Torah Portion Highlights – November 2015



Chayei Sarah – Sarah’s Life

Sarah’s life, chayei Sarah, is mentioned twice in the first verse but the parasha actually speaks of Sarah’s death and burial in Hebron. When the death of Abraham also is mentioned later in the text (25:7), we read:

“And these are the days of Abraham’s life, chayei Avraham, which he lived.”

The double emphasis seems to highlight the fact that the couple truly lived their lives fully – both physically and spiritually. Their lives were filled with the highest purpose and most noble of goals: to share their knowledge of God and His ways with others and to practice chessed, deeds of loving-kindness, at every opportunity. Each of their days was devoted to serving God in righteousness. As a result, their days counted for eternity. They truly ‘lived’ and their deeds left an imprint on generations to come.

After Sarah dies, Avraham sends his servant back to his family in Haran to find a wife for their son Yitzchak. He arrives there and while he is praying near a well for God to help him, Rivka (Rebecca) comes to fetch water. When he asks her for a drink, she says “Drink, and I’ll water your camels too.”  Her kindness and generous offer of hospitality, including feed for the camels, which reflect the characters of Abraham and Sarah, cause him to “bow down and worship the LORD” (24:26). He gives praise to the One who has faithfully directed him to the home of Abraham’s family and, it appears, to God’s choice of a wife for Isaac.

The story ends happily with a marriage between Yitzchak and Rivkah, which, as with every brit – godly covenant, is intended for life and blessing.


Toldot – Generations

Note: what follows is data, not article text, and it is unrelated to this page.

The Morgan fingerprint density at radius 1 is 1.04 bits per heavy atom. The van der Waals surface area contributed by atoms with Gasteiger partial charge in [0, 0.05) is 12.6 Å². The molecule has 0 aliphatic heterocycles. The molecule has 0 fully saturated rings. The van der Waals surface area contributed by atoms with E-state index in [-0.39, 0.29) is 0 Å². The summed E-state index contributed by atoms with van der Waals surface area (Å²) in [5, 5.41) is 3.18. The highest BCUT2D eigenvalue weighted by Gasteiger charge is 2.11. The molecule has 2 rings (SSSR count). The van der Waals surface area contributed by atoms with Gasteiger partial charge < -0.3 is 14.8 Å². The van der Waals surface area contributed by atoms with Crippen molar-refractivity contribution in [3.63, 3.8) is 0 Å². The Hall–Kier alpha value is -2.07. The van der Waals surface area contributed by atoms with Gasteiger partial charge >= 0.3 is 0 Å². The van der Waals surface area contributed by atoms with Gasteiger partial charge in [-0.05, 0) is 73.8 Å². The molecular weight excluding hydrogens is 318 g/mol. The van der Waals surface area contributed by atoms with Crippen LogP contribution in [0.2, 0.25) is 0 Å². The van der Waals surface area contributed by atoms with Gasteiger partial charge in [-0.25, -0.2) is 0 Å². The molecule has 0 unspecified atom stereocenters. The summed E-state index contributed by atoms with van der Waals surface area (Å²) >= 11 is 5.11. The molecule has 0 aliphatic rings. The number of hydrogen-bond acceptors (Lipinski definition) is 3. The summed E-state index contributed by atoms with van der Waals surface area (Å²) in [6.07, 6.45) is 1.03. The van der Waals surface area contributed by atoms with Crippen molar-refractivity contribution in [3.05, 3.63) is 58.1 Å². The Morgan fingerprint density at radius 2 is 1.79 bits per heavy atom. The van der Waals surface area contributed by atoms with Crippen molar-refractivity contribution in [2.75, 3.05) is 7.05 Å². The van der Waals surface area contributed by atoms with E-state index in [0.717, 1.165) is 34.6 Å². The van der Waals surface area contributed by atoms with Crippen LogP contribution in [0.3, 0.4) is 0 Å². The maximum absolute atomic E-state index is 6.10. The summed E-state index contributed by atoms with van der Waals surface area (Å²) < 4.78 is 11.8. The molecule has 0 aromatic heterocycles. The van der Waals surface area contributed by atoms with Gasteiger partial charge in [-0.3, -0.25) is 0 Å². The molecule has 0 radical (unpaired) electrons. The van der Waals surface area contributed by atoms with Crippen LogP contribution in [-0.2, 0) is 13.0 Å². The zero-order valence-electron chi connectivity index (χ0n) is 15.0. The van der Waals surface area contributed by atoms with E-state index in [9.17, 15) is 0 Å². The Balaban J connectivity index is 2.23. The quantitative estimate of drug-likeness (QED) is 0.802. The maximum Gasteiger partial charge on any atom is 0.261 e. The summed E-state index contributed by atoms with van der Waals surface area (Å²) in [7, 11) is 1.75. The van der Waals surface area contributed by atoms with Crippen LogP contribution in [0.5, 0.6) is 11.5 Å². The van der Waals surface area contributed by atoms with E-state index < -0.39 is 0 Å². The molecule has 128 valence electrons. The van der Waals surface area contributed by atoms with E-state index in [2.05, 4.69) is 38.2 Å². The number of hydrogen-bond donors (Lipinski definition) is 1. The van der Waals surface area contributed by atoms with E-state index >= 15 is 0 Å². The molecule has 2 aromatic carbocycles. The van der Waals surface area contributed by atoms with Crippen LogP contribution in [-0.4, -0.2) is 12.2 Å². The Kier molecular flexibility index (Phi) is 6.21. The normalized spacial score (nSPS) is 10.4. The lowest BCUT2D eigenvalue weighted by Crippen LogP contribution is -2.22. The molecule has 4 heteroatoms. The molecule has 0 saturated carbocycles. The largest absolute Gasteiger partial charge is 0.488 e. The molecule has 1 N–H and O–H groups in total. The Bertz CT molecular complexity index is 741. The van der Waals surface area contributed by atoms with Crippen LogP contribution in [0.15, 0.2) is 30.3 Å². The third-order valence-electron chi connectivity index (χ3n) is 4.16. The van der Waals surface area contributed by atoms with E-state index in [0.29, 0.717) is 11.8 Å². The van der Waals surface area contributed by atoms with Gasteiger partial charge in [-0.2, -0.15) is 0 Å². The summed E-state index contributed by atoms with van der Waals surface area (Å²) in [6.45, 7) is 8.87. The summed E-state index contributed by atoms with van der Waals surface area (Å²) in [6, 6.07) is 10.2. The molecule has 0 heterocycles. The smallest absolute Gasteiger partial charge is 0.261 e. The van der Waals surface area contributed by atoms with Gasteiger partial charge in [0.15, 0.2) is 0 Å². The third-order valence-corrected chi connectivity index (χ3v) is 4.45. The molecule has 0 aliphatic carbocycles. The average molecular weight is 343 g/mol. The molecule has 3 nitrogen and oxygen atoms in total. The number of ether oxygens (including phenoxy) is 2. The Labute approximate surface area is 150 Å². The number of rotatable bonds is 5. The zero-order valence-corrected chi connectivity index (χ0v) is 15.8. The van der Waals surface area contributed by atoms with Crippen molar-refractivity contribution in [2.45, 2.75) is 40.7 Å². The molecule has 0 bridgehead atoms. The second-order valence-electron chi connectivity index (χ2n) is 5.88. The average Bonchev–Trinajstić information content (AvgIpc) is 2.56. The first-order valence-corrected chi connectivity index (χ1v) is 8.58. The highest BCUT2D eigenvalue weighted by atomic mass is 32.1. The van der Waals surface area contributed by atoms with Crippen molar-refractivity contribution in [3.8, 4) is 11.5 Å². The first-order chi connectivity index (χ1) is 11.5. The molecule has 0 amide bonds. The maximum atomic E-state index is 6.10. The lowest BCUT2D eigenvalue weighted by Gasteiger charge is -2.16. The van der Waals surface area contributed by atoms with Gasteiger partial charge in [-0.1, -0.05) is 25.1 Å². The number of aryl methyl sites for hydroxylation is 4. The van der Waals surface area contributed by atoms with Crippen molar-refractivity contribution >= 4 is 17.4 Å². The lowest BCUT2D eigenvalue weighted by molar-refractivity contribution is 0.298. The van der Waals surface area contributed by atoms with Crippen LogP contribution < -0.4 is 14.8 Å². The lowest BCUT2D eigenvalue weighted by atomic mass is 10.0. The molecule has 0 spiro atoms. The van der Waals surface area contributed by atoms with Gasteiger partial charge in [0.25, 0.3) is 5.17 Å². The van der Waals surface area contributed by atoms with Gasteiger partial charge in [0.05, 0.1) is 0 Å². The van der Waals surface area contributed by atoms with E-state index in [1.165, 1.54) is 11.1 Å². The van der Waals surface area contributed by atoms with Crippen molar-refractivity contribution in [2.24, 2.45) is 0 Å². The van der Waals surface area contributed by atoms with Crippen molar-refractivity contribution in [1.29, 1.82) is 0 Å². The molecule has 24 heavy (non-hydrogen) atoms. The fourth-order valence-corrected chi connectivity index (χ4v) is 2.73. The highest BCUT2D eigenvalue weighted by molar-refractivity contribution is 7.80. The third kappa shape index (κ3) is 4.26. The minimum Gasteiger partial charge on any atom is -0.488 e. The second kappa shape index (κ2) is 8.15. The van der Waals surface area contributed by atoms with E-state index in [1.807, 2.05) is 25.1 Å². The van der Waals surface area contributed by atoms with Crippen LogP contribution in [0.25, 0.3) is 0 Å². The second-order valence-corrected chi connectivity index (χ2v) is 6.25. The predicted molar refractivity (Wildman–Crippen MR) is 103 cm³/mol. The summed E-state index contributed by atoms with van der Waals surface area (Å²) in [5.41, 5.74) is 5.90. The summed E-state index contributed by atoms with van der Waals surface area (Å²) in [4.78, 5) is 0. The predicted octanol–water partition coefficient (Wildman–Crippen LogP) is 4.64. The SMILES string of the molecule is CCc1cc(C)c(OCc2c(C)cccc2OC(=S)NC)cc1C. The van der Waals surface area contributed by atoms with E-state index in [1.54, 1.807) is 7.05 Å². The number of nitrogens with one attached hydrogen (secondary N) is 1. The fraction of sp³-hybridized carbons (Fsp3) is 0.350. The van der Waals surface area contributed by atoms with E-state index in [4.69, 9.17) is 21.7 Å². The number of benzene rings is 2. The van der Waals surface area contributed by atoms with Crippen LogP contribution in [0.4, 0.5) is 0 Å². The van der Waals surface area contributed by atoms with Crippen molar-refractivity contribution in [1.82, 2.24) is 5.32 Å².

The core of biblical narrative describes a prolific ebb and flow of life – a stream of ‘begettings.’ However, all the beloved wives of the patriarchs, Sarah, Rebecca, and Rachel, initially were unable to bear children. Our attention is drawn to the fact that these were not regular, ordinary births but were God’s ordination for His divine purposes.

Toldot is the only portion in which all three forefathers are alive simultaneously. Relatively little is written about Isaac, yet he provides the balance between the strong personalities of his father, Abraham, and his own son Jacob. Abraham is noted for his chesed (lovingkindness) and values of generosity and hospitality. To Jacob is attributed the characteristic of emet (truth). He constantly wrestled to discover the truth and he overcame and became Israel.

Isaac personifies yirat HaShem (fear/reverence of God) – the vital balance between love and truth. Love must be restrained by the reverent awe of God in order to produce self-control and the fruit of the Spirit. If not, it can lead to self-indulgence and Lawlessness (Torah-lessness). Over-emphasis on plain truth, however, can lead to self-righteousness and legalism, which in the extreme leads to undue selfishness and hardness of heart.


Va’Yetze – And He Went Out 

The first verse of Va’Yetze describes Jacob’s setting out from Beersheva to Haran with the dual purpose of escaping his brother Esau’s wrath and of seeking a wife for himself from his grandfather Abraham’s family. As he journeys, in a startling and unexpected encounter, he “collides” with a place. He can go no further. The sun has set and he decides to sleep.

In this place, believed to be Mount Moriah where Abraham offered Jacob’s father as a sacrifice, Jacob dreams. He sees a ladder connecting heaven and earth upon which the angels of God are ascending and descending. And,

Hinei, behold! the Lord stood above it.”

On awakening he realizes this is the Place of God, the future Jerusalem, and he names it Beit-El, House of God.


Va’Yishlach – And He Sent

Va’Yislach describes the dramatic event of Jacob’s return to his homeland, including his encounter with the mysterious angel. In Midrashic commentary, the angel has come not for a hostile purpose but to “save and rescue him”; to show Jacob how to become Israel – how to confront honestly and with authority; to passionately wrestle and to overcome.
This concept can be applied on an historical level to the nation of Israel that emerges from Jacob’s descendants.

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